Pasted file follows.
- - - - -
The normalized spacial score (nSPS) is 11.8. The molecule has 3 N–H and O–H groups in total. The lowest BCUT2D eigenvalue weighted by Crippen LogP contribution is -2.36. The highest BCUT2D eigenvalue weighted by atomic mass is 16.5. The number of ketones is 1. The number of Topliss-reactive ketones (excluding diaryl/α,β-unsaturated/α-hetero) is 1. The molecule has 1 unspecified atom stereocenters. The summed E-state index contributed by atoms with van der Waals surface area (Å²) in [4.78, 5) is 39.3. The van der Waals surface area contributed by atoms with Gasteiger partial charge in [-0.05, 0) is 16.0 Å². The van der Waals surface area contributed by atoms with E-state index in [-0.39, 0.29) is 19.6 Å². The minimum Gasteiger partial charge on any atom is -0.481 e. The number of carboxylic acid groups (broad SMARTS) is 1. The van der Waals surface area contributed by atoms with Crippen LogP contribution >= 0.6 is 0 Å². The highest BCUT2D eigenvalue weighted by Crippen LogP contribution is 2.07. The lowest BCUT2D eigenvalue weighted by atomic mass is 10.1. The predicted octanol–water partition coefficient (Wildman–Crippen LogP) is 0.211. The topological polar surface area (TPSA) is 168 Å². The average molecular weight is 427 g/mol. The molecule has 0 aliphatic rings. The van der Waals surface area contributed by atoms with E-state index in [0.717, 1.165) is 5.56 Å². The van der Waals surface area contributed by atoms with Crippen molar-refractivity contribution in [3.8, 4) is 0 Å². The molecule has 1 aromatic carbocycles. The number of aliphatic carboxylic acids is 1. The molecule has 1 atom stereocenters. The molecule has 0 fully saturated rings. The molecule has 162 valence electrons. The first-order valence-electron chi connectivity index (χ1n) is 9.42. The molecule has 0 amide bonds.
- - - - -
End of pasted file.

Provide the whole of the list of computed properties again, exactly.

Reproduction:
The normalized spacial score (nSPS) is 11.8. The molecule has 3 N–H and O–H groups in total. The lowest BCUT2D eigenvalue weighted by Crippen LogP contribution is -2.36. The highest BCUT2D eigenvalue weighted by atomic mass is 16.5. The number of ketones is 1. The number of Topliss-reactive ketones (excluding diaryl/α,β-unsaturated/α-hetero) is 1. The molecule has 1 unspecified atom stereocenters. The summed E-state index contributed by atoms with van der Waals surface area (Å²) in [4.78, 5) is 39.3. The van der Waals surface area contributed by atoms with Gasteiger partial charge in [-0.05, 0) is 16.0 Å². The van der Waals surface area contributed by atoms with E-state index in [-0.39, 0.29) is 19.6 Å². The minimum Gasteiger partial charge on any atom is -0.481 e. The number of carboxylic acid groups (broad SMARTS) is 1. The van der Waals surface area contributed by atoms with Crippen LogP contribution >= 0.6 is 0 Å². The highest BCUT2D eigenvalue weighted by Crippen LogP contribution is 2.07. The lowest BCUT2D eigenvalue weighted by atomic mass is 10.1. The predicted octanol–water partition coefficient (Wildman–Crippen LogP) is 0.211. The topological polar surface area (TPSA) is 168 Å². The average molecular weight is 427 g/mol. The molecule has 0 aliphatic rings. The van der Waals surface area contributed by atoms with E-state index in [0.717, 1.165) is 5.56 Å². The van der Waals surface area contributed by atoms with Crippen molar-refractivity contribution in [3.8, 4) is 0 Å². The molecule has 1 aromatic carbocycles. The number of aliphatic carboxylic acids is 1. The molecule has 1 atom stereocenters. The molecule has 0 fully saturated rings. The molecule has 162 valence electrons. The first-order valence-electron chi connectivity index (χ1n) is 9.42. The molecule has 0 amide bonds.